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PG, 100 minutes
Jean Dujardin, Bérénice Bejo and John Goodman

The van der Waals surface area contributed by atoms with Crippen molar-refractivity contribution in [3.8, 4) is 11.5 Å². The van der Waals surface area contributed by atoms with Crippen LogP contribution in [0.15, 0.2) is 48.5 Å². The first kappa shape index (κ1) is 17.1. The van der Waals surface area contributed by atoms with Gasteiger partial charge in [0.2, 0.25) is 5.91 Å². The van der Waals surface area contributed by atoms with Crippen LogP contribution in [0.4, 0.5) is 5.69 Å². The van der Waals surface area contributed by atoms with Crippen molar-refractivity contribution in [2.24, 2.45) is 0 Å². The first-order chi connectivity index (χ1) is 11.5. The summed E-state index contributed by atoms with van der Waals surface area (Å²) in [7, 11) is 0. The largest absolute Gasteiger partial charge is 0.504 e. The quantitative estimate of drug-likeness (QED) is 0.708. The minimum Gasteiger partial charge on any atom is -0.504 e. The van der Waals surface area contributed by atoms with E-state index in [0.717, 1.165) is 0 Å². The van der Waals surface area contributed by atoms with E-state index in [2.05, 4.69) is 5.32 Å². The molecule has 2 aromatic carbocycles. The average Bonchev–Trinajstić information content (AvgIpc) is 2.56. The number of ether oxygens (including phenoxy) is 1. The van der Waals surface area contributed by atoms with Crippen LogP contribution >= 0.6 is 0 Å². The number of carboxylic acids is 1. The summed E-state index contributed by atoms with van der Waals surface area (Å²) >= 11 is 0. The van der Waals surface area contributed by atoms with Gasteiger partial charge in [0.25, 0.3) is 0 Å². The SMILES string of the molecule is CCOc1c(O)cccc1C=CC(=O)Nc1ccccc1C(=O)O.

French director Michel Hazanavicius has fashioned an ingenious period piece, set in the late 1920s, filmed entirely in black and white, sans dialogue. The soaring score is ideally suited to the material, punctuating witty scenes and augmenting poignant ones. Drama, comedy, action and romance are intertwined in this gorgeously photographed and brilliantly directed film. Lead performances are thoroughly engaging despite — or perhaps because of — being wordless. Jean Dujardin is a joy to behold as silent film star George Valentin. His name could not be more fitting since The Artist is a love letter to classic Hollywood movies. When the story opens in 1927, Valentin is one of the era's top stars, blending the smolder of Rudolph Valentino and the swagger of Erroll Flynn. Off-screen George is a good-natured guy despite a chilly home life with his disdainful wife Doris (Penelope Ann Miller). Doris has little use for George and quietly demonstrates it by blackening the teeth on every newspaper photo of her husband that she sees. Talk about passive-aggressive. Fortunately for George, he has the devotion of his charming Jack Russell terrier (Uggie), who is unequivocally this man's best friend. An unexpected meeting with an effervescent young fan named Peppy Miller (Berenice Bejo) makes an impression on George. Their paths cross soon after she is cast as an extra in his movie. They have visible chemistry in a sweetly funny dancing scene, and Peppy's luminous smile leaves George reeling. But the matinee idol's days headlining the marquee are numbered. Talkies take Hollywood by storm and George becomes old news. Meanwhile, Peppy's star is on the rise. Then in 1929, the studio he works for stops production on all silent films and the stock market crashes rendering George broke.